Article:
Prague was incredible. After taking the tube, train, plane, bus, metro, tram, and a steep walk uphill, we finally arrived at our hostel. We stayed in Old Prague in a great hostel ten minutes away from the Charles Bridge. Everywhere we looked, we were surrounded by age-old buildings covered with abundant ornamentation. Although later they harassed our feet, the ubiquitous cobblestones paved ways to feelings of wonder and awe. For much of our time in Prague, it felt like we were in a fairytale village (albeit one overrun with tacky souvenir shops and Thai massage joints.)
We saw many of the touristy sights while on a 2.5 hour walking tour and on our own: Astronomical clock (previous post), Charles Bridge, Prague Castle, Jewish Quarter, Kafka’s stomping grounds, Old Town Square… The tour really helped skyrocket our opinions of Prague, compared with Amsterdam, where we ended up taking a tour on our last full day there (were only there for 2 full days though) because of some confusion. Understanding the city through a mixture of history, landmarks, and modern customs is essential to appreciating a city and to everyone planning trips during their times abroad, I stress the significance of walking tours soon after you arrive.
Food: Mmmmmmmm. Tried curly, sugared bread cooked on rotating sticks called trdelnik (thanks to the suggestion of a fellow blogger studying abroad in Prague!) Hot wine is also common, and we jumped on that bandwagon quickly. It was so bitter that even with a generous honeying, it was still too dry for my taste. Goulash was delectable, the bread dumplings hearty, onion soup scrumptious. My only negative food experience was the lack of vegetables (common in far too many places, I know. 😥 ) When presented red cabbage, I sorrowfully strove to collect every measly vitamin K molecule available.
One night, we got all dolled up, fetched our Chilean hostelmate, got a cab for 300 Kr (was about $3 per person for 20 min! So cheap!) and went to an amazing nightclub that played 80’s and 90’s music all night. The music videos plastered the walls and created an atmosphere I’d never previously experienced: many “older” people (late 20s to early 40s) dotted the large dancefloor, shamelessly grooving to the cheesy songs. As a young adult whose majority of “going out” experiences have been disappointing and full of desensitizing, uninspiring music, this felt like an epiphany. Finally, I’d found a club that seemed FUN and full of people I could actually relate to! In short, it was a great time and we danced for hours. I don’t have any pics of this night but Erica and Beth do, so if you want to see pics, I’ll show them whenever they share them with me.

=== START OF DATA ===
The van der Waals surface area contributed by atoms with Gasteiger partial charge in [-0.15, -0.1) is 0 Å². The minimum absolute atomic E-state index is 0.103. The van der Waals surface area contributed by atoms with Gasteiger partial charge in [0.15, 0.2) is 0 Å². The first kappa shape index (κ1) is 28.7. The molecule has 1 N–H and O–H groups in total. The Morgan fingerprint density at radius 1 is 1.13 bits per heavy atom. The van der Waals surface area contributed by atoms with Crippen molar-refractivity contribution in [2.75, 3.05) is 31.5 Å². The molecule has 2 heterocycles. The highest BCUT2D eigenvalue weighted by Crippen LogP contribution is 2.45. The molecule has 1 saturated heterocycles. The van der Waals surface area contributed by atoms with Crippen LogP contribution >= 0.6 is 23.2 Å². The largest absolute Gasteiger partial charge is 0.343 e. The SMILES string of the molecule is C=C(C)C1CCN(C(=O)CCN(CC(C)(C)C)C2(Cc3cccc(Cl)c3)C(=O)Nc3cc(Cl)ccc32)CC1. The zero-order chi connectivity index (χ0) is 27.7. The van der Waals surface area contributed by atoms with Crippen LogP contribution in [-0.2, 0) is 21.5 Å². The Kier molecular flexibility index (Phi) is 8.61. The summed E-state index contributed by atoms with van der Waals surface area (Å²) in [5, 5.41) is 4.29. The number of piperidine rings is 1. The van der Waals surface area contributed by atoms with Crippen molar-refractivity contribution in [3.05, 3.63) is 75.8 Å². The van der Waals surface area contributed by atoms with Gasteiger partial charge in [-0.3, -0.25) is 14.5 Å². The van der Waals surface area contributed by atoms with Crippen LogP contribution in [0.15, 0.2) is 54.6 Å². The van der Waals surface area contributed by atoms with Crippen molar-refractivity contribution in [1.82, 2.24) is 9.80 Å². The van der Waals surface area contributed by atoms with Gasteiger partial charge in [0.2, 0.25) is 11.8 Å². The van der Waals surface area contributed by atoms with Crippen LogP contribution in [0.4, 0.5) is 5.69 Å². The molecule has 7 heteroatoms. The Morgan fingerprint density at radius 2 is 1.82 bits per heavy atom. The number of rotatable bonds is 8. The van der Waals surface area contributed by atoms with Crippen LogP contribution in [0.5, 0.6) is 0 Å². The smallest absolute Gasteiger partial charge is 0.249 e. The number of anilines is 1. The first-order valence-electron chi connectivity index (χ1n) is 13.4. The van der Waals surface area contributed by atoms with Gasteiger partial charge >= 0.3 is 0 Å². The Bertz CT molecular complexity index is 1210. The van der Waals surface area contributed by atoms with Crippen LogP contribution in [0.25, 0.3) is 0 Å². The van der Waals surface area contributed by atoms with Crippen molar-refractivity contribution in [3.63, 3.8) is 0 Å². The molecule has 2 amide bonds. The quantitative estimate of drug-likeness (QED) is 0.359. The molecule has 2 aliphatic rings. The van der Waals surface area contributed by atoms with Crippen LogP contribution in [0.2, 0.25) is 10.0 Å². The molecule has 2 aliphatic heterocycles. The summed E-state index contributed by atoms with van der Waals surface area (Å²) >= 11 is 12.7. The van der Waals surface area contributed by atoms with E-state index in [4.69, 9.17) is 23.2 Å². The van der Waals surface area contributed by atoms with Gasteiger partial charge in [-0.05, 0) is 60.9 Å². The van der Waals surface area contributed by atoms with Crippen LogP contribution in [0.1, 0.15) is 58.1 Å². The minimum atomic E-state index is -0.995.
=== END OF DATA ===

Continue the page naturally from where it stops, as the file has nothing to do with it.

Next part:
The Prague Castle was a joy to meander around. The highlight was the St. Vitus Cathedral, an edifice so massive that I barely tried photographing it before surrendering my camera in order to absorb its formidable presence.
We also found the John Lennon wall, a memorial to the legend who never actually visited the city but remained a symbol of peace and resistance for the youth during a time of particular political turmoil. We were surprised when we learned that Prague has only been opened up as a major tourist destination in the past 25ish years, owing to the government changing at that time (don’t ask me any more about political history than that! Not my forte.) Read about the wall here.
I’ve loved JL for a long time. I even dressed up like him, memorized his life story, and donned a costume for a sixth grade biography project! I bought a wonderful book of his artwork a while ago too. So this excursion was especially fun.
Whoooh, this is a long post! Grab a swig of gatorade and a granola bar to replenish those electrolytes cuz we ain’t finished yet! Nearing the end, though. I applaud your tenacity.
One of the best parts of Prague was going to a monastery whose resident monks produced, wait for it, beer! Some proclaim it to be the best beer in Europe. Not long after hearing of this, you can imagine how, in my head, the puns flowed: How the monks turned water into beer, brewing happiness, etc.
We had a great time. The food was incredible as well! None of us were/are beer people, so it tasted like almost any other beer to us. Maybe the magic wasn’t in the taste, but the effects/benefits? Should’ve asked the monks!
On our way out, we stumbled upon a cute Czech cat and Erica was smitten. The first picture really says it all.
The day we left, we explored the Jewish Quarter’s museum and cemetery area. Really interesting and worth it.
As I said in the previous post, we indulged in massages. Our bodies thanked us by staying able enough to take on much of Amsterdam’s sights in two full days. STAY TUNED: More of that in the next post!